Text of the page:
Thursday, October 04, 2012

Awesome Omnibus(es): The Long Price Quartet by Daniel Abraham

It’s been a while since I did an Awesome Omnibus post, so why not feature two omnibii in one post? Why not indeed.

So, as readers of my blog have likely noticed, I read through Daniel Abraham’s Long Price Quartet about a month or so ago and reviewed each book individually. Unfortunately, readers eager to read the series in the originally published four books may find it difficult to find those four volumes. In fact, hardcover copies of each book in the series are known to fetch a fancy price in the collector market (i.e. eBay). Furthermore, the fourth volume, The Price of Spring was never published in mass market paperback, a very odd thing.

Smartly, Tor has moved to remedy their oversight in making these books as widely available as they should have been initially.  As this post is part of my AWESOME OMNIBUS theme, I’m sure by now if you haven’t already known and may have guessed, Tor has reissued the four books in two omnibus volumes. The first half of the Quartet is available as Shadow and Betrayal whilst the second half, The Price of War will publish at the end of November. Smartly (again) Tor is reusing these books with the magnificent cover art Stephan Martiniere provided for two of the four original novels..

Shadow and Betrayal is of course comprised of A Shadow in Summer and A Betrayal in Winter:

A Shadow in Summer has many elements in common with Abraham’s fantasy contemporaries – imagined world with echoes of our own, archaic governments that hearken to our past, hints of magic and non-human creatures. Where the novel (and series) differs is in how these elements play together in Abraham’s sandbox. The magic is subtle, only one andat is a primary player in A Shadow in Summer, the imagined world feels more like an old-world Asian setting rather than what’s become the template – Renaissance/Middle Ages Europe. Though the ripple effects of events in the novel are global, it is a plot involving not that many characters, or in other worlds, a world shaped not by war but a chosen few in power. Hints of the power of commerce which take more of a role in The Dragon’s Path can be seen here in A Shadow in Summer  The comparison to Guy Gavriel Kay has been made by many people and I’ll add my voice to the crowd, it is difficult to ignore if you’ve read both writers. Another writer to whom I’d compare Abraham, at least with this novel, is Sean Russell – subtle magic, elegant prose, and ripple effects of a few men on a large scale.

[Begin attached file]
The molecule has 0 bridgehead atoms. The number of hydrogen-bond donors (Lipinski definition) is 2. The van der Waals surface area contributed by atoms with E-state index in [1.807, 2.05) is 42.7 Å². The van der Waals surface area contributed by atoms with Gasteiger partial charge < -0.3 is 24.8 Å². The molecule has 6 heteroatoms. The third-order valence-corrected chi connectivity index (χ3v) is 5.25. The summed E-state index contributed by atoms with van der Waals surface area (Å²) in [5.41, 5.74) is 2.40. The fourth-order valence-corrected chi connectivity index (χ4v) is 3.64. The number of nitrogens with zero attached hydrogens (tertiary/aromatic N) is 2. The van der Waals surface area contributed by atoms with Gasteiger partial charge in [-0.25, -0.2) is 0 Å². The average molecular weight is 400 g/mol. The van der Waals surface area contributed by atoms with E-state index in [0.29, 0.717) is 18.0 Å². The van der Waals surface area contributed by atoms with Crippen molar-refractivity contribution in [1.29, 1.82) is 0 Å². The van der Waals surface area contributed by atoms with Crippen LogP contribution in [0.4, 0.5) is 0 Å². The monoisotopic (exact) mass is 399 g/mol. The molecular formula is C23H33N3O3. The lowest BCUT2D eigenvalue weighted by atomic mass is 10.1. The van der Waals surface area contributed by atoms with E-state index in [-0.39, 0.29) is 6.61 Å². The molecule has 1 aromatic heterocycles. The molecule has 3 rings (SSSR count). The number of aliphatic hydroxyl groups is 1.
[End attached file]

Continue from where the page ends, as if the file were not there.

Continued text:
Gender politics become more prevalent in A Betrayal in Winter with the character of Idaan, the Khai’s daughter. Daughters cannot rule in the land of Machi and it is something which Idaan covets knowing it is something she cannot attain. The consequences of her actions as a result of her justifiable frustrations, again, have a very large ripple effect. As those consequences become steeper, Idaan has difficulty coping with all the changes being wrought. The women’s roles were pretty clear in A Shadow in Summer, but though they may be clear in Betrayal,  the primary female character is not content by any means.

The Price of War is of course comprised of An Autumn War and The Price of Spring:

Here in The Autumn War, Abraham provides a vantage point into the world outside of the cities where the andat have such an impact. As previously indicated, Galt and how they’ve lived in fear and hatred of the poet sorcerers and their pet andat which are thoughts made form and life. Rather than a small glimpse, Abraham follows the story from both sides of the conflict, much as he laid out the story from both sides of the conflict in A Betrayal in Winter. The ultimate consequences to affect this world; it would seem, is the existence of the andat, for these magically born creatures keep one nation in power with the others in the shadows.

In many ways The Price of Spring is an elegiac novel; there’s a great melancholic weight to the novel and the feelings espoused by the characters. As I indicated, Maati is a tragic figure and the regret he oozes is, at times, a painfully uncomfortable thing. Perhaps because the feeling hit home a bit with me in terms of recent life events, but this also returns to the main theme as I’ve seen it in these four books – consequences. Every action from the opening of the first book to the conclusion of The Long Price either pays forward to the consequences of the character’s actions or is a consequence of earlier actions.

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